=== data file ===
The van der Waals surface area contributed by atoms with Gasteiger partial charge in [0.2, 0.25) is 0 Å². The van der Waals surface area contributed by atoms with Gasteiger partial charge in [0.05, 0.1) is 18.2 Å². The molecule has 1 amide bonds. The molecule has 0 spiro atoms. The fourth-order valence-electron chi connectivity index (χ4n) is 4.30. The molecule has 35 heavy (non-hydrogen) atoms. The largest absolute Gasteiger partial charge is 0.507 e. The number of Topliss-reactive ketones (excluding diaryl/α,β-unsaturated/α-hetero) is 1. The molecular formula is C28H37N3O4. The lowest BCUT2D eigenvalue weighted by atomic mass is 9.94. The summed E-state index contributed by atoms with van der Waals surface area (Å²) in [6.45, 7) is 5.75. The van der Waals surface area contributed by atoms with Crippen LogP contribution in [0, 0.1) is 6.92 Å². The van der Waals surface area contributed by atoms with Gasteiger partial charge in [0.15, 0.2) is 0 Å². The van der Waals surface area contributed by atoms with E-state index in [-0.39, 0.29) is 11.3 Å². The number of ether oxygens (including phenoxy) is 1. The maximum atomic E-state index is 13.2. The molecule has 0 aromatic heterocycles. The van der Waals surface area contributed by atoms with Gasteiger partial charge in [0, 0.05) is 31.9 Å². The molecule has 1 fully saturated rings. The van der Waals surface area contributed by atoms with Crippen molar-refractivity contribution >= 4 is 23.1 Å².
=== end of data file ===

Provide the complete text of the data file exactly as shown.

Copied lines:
The van der Waals surface area contributed by atoms with Gasteiger partial charge in [0.2, 0.25) is 0 Å². The van der Waals surface area contributed by atoms with Gasteiger partial charge in [0.05, 0.1) is 18.2 Å². The molecule has 1 amide bonds. The molecule has 0 spiro atoms. The fourth-order valence-electron chi connectivity index (χ4n) is 4.30. The molecule has 35 heavy (non-hydrogen) atoms. The largest absolute Gasteiger partial charge is 0.507 e. The number of Topliss-reactive ketones (excluding diaryl/α,β-unsaturated/α-hetero) is 1. The molecular formula is C28H37N3O4. The lowest BCUT2D eigenvalue weighted by atomic mass is 9.94. The summed E-state index contributed by atoms with van der Waals surface area (Å²) in [6.45, 7) is 5.75. The van der Waals surface area contributed by atoms with Crippen LogP contribution in [0, 0.1) is 6.92 Å². The van der Waals surface area contributed by atoms with Gasteiger partial charge in [0.15, 0.2) is 0 Å². The van der Waals surface area contributed by atoms with E-state index in [-0.39, 0.29) is 11.3 Å². The number of ether oxygens (including phenoxy) is 1. The maximum atomic E-state index is 13.2. The molecule has 0 aromatic heterocycles. The van der Waals surface area contributed by atoms with Gasteiger partial charge in [0, 0.05) is 31.9 Å². The molecule has 1 fully saturated rings. The van der Waals surface area contributed by atoms with Crippen molar-refractivity contribution >= 4 is 23.1 Å².